What makes Putin so popular among the Russian population? For how long will he remain in power? What is his relationship with the kleptocrats who want to maintain their business contacts and luxury apartments in the West?
Anna Arutunyan, a Russian American who has worked as a journalist in Moscow since 2012, discussed these issues – and many more- with Mark Galleoti, expert on Russian security, at NYU Prague during a public discussion entitled Inside Putin and Putinism: What Russia’s Leader Wants and Where He’s Taking Russia.
Arutunyan is the author of The Putin Mystique, a book published in 2015 that focuses on the Russian people why so many support Putin. According to the Wall Street Journal “This fascinating book is an examination of a dance between ruler and ruled, swirling on amid the ruins the Soviets left behind.” Arutunyan was born in the Soviet Union and grew up in the United States, and she is a graduate of the NYU Arthur L. Carter Journalism Institute.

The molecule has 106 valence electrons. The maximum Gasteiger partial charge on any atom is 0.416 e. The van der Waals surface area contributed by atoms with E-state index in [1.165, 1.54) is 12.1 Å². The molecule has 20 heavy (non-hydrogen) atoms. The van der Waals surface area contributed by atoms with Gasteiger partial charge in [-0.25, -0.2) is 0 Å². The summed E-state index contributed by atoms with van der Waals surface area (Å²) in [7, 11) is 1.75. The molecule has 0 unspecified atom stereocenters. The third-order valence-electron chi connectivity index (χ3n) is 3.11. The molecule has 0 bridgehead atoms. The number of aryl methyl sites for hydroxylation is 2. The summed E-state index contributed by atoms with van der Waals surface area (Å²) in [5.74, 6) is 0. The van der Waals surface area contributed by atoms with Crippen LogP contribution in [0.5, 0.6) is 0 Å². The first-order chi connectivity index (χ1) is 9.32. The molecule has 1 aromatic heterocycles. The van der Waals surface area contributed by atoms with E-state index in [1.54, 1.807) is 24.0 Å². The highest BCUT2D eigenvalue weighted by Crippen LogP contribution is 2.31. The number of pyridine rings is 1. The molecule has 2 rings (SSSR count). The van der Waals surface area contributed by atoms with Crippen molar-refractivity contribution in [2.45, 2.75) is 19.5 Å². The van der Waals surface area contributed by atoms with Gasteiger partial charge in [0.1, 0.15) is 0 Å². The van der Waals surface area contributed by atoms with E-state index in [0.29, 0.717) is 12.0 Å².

Ms. Arutunyan was joined for the discussion by Mark Galleoti, the former Clinical Professor of Global Affairs at NYU at the NYU Center for Global Affairs. He has recently moved to Prague as the senior research fellow at the Institute of International Affairs Prague.
Galleoti argued that Russia is in a post-Imperial transition, pining its former Empire and defensive about its sovereignty – not unlike the UK. There are two Putins at odds with one another: the pragmatist who keeps the economy working, and the Putin who is concerned with his historical legacy, craving a glorious, sovereign Russia which has a strong voice in global issues. He taps into the population’s desire for the return of the Russian Empire, even when the size of the economy in the country today has shrunk the size of Spain’s.
Arutunyan believes that Putin’s grip on power will not hold in the coming years – the kleptocrats, who want a better relationship with the West, will persuade him to step down . “In Russian, power is the only currency,” she explained. “No matter how much money you have, no matter how many firms you own, you have no certainty that it will be yours with the next regime. Stepping down from power is hard in Russia.”